"It is important to communicate where we want to go but it’s also important to put the monies in place to build the partnerships that allow Canada to be competitive in this global economy. And if we sit and celebrate what we’ve achieved to this point, the time that we spend celebrating is time lost in terms of innovating; time lost in terms of ensuring that we stay competitive and stay ahead of the pack. So there’s no sense here, where I sit, that we can afford to pause very long to pat ourselves on the back. We can take a snapshot, we can spend 20 minutes doing an interview and after that we’ve all got to go back to work because we’ve all got to stay ahead of the pack."


A few Argus readers wanted to know what got Brian Tobin interested in the political life in the first place. "Quite honestly, going back to high school and university days…you know, peers suggesting that you would make an effective representative of a class or effective representative on a student council — that kind of thing. It was kind of a surprise to have peers and colleagues saying I ought to run for student council and then coming to the conclusion at a certain point in time that maybe this is something that I can do."


Does Minister Tobin consider himself what one reader termed a "born communicator"? His response: "I think it’s genetic." We all laugh and he continues: "There is a strong oral tradition in Newfoundland. I’m not sure why that is but I can tell you in Newfoundland, still today, if there is a debate, the people of Newfoundland and Labrador will go to the debate and they will pay more attention to the individual who stands without a briefing note in their hand, without a speech, without a text and speaks from the heart….That tradition encourages you to think about what it is that you want to say and then to say it, hopefully, in plain and effective language."


Some of Argus’ Francophone readers wanted to know if he would reclaim his bilingualism by living and working in the nation’s capital. How did he answer that question? How else? In French: "Absolument, je crois que c’est possible pour moi, en m’exerçant, de parler français avec mes collègues francophones d’Industrie Canada." [Absolutely, I think that with practice I’ll be able to speak French with my Francophone colleagues at Industry Canada.]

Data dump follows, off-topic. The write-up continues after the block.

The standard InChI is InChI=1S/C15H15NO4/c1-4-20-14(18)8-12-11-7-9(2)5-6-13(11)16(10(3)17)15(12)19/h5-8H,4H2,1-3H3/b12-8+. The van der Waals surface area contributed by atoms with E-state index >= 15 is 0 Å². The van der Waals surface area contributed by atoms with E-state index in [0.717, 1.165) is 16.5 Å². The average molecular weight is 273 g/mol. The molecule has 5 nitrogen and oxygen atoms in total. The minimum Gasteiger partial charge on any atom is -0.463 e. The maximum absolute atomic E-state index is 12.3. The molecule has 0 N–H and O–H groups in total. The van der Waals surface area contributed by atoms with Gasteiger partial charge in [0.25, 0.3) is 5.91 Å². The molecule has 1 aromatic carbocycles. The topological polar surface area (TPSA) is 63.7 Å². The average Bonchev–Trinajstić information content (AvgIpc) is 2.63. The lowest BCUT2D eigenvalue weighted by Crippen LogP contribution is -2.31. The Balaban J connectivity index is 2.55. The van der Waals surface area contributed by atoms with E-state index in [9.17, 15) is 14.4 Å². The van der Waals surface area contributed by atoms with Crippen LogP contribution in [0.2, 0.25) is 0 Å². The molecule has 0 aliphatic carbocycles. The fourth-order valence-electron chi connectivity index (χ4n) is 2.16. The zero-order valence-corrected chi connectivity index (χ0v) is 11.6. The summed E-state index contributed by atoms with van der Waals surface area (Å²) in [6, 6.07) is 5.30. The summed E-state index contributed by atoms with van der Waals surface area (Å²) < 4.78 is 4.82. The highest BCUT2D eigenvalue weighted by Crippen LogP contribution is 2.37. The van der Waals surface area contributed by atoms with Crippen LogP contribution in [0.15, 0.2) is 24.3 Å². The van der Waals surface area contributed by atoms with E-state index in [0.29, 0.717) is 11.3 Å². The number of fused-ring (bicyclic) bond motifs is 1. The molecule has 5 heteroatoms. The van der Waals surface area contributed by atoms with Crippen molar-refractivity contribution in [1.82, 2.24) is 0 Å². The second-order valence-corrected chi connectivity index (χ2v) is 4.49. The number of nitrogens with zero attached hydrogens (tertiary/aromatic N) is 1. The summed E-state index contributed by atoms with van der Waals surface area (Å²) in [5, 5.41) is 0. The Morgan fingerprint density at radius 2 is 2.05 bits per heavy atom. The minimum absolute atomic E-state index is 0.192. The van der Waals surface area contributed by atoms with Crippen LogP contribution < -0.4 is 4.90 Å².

Argus asked Minister Tobin how Industry Canada can balance the needs of consumers with the needs of small and medium-sized enterprises. "Among public policy makers there should not be a contradiction between the need on the one hand to have a strong and attractive business environment and on the other the need to respect the prerogatives of consumers. In fact, most businesses today increasingly understand that it makes good business sense to have a good consumer policy and it makes very bad business sense to find yourself behaving in a way inconsistent with the rights of consumers. Those who go down that path frequently find that their stock disappears in a flash. We’re moving toward a time, when it comes to the environment, when it comes to consumers, that the right business case is one that is respectful of the needs of the environment and is respectful of the rights of consumers."


Minister Tobin told us that the message he would most like to send to the employees of Industry Canada is this: "I’m a strong believer in team work. I’m a strong believer that the team will function only as well as we accord respect and dignity to the value of every job by every employee. No employee (in any department that I’m minister of) has any greater value than any other employee. The person who stands there in the morning and makes sure that the doors are open and that the floors are clean is as important to me — and the kind of organization that I want to run — as the Deputy Minister. I may see more of the Deputy Minister but everybody counts in the organization. That’s one of the messages that I want to send the Department early: That we are a team. Everybody’s work has equal value. We need to respect and support each other. We need to be excited about each other’s projects and each other’s successes. And we need to celebrate."


On our way out, we asked the Honourable Minister Tobin if we might ever call him "the Right Honourable." Of course, this is a typical interview question for Brian Tobin.


Not to disappoint, he gave us his typical answer — a quick smile and a laugh.


Argus March 2001